The war began in August 1927 with the Nanchang Uprising and the founding of the Red Army, the army of the Communist Party, with Mao Zedong as commander-in-chief. In 1931, with the civil war still ongoing, the Empire of Japan invaded China, seeking to expand its sphere of influence. The Japanese Imperial Army occupied the east coast of China, including Manchuria, and installed a puppet government.

Fighting continued, but it didn’t escalate into all-out war until 1937 when the Chinese Civil War and the Second Sino-Japanese War merged. Japan pushed into the Chinese capital of Nanjing, massacring tens of thousands of civilians and soldiers. In 1941, with World War II ongoing, Japan attacked Pearl Harbor, leading to the United States entering the war. The conflict ultimately ended in 1945 with Japan’s unconditional surrender after the atomic bombings of Hiroshima and Nagasaki.

As part of the surrender agreement, Japan had to return sovereignty over all lands gained through warfare, including their annexations of Korea and Taiwan. The Chinese Civil War resumed in 1946, with the Nationalists and Communists having had only a loose alliance against the Japanese. The Soviet Union backed the Communists, while the United States backed the Nationalists.

Despite superior numbers, the Nationalists were decisively defeated by the Communists, who captured more and more land, pushing the Nationalists back. In 1949, the Kuomintang government retreated to the island of Taiwan, effectively ending the Civil War. The Communist Party proclaimed the People’s Republic of China, while the Kuomintang government, still internationally recognized, became exiled to Taiwan.

Over the next few decades, international recognition shifted from the Republic of China to the People’s Republic of China. In 1971, with UN General Assembly Resolution 2758, the People’s Republic of China was recognized as the legitimate government of China. The United States broke off diplomatic ties with the Republic of China in 1979.

In the same year, the People’s Republic of China attempted to open communication with the Republic of China with a proposal known as The Three Links. However, the ROC rejected it and adopted the Three No’s policy: no contact, no compromise, no negotiation. This policy had to be revised in 1986 when a China Airlines aircraft was hijacked by an ROC pilot who defected to the PRC.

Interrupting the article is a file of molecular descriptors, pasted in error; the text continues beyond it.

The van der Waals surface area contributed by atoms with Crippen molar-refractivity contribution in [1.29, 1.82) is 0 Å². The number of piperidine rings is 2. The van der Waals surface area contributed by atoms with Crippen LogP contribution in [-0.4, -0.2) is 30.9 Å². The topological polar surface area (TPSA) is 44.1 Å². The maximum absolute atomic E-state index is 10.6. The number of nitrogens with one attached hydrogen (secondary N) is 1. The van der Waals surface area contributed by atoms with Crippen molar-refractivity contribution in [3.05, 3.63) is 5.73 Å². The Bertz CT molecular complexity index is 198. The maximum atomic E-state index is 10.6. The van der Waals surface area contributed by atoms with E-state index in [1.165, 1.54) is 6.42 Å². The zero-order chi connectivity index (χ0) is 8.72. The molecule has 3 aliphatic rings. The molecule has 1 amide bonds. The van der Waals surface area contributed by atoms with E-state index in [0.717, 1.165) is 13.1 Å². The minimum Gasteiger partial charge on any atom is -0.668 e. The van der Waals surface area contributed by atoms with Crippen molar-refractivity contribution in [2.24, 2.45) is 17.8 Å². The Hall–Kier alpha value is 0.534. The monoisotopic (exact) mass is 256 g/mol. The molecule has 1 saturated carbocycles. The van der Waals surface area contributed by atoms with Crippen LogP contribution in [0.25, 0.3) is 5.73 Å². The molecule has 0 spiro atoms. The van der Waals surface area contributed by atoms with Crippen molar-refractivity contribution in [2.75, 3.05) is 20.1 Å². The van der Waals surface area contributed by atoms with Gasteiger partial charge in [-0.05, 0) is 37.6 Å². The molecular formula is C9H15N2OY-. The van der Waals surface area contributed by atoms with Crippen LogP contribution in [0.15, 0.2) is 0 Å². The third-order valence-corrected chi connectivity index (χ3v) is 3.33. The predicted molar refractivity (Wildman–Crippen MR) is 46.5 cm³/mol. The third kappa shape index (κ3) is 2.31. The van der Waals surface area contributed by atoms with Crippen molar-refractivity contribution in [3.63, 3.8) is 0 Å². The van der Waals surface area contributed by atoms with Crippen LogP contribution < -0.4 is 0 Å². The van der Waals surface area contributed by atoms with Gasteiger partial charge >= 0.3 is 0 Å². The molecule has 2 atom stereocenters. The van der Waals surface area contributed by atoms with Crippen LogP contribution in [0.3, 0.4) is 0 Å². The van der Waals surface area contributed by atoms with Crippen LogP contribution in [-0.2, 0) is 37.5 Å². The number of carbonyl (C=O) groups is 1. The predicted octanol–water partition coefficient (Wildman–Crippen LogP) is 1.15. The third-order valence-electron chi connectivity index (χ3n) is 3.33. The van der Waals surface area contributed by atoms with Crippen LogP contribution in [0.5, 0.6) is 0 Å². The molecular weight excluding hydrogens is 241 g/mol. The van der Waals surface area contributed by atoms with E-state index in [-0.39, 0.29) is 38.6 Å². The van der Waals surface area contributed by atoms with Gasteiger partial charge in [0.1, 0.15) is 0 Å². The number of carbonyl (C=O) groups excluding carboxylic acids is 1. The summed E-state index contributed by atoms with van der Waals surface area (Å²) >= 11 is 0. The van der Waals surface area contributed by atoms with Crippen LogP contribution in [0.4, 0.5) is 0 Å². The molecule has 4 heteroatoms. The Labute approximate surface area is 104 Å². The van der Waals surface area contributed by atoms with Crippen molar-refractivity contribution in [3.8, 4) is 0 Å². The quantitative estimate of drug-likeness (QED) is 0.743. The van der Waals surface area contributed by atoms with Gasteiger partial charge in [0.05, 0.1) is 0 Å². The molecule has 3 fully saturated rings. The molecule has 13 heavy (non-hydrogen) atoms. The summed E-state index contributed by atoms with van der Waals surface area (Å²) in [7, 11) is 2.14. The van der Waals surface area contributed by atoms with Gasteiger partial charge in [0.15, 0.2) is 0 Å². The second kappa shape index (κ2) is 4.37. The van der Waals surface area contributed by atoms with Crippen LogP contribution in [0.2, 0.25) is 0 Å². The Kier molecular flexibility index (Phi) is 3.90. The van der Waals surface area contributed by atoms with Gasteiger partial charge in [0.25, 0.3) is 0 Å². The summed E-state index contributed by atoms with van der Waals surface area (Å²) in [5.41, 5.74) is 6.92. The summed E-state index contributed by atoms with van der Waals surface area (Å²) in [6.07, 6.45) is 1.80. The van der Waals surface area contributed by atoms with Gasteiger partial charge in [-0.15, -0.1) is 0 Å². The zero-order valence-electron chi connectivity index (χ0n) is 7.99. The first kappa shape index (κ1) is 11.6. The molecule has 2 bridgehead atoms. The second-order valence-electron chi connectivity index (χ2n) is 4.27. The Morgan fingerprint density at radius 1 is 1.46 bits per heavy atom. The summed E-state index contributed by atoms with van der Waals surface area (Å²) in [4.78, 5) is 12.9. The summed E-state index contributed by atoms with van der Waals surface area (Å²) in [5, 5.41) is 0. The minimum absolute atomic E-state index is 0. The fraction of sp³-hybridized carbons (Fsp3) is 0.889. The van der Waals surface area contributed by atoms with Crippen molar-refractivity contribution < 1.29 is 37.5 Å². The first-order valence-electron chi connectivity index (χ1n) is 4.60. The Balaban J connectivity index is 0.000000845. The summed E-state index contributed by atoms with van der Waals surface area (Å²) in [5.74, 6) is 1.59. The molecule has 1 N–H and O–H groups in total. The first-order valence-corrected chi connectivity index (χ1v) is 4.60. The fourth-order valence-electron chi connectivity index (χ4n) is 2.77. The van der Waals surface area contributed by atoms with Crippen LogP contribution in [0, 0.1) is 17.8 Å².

In 1992, the two governments met and came to an agreement known as the 1992 Consensus. The consensus was that both sides adhered to the One China policy, believing that there is only one China, and Taiwan is part of China. However, both sides see themselves as the legitimate government of China, agreeing that Chinese unification is the eventual goal, and the current situation is temporary.

Before the 1990s, Taiwan had been a one-party state with the Kuomintang as the government. In 1986, Taiwan had its first presidential election, and in 2000, the Democratic Progressive Party (DPP) was elected into government, becoming the dominant party in 2016. The DPP rejects the One China policy, the 1992 Consensus, and Chinese unification. They strongly support the idea of a Taiwanese identity, believing that Taiwan is already its own independent country.

The Republic of China has an ambiguous political status, not being a member of the United Nations, and very few countries officially recognize it as a country. Nevertheless, many countries have unofficial de facto embassies in Taipei, and Taiwan operates like any other country in the world. The people of Taiwan live their lives like any other people, the majority considering themselves Taiwanese.

The political status, while challenging the meaning of the word “country,” has little impact on their day-to-day lives. Unfortunately, almost every other country must play along with the facade that Taiwan doesn’t exist, as discussing or debating the issue is generally avoided due to its controversial nature and discomfort.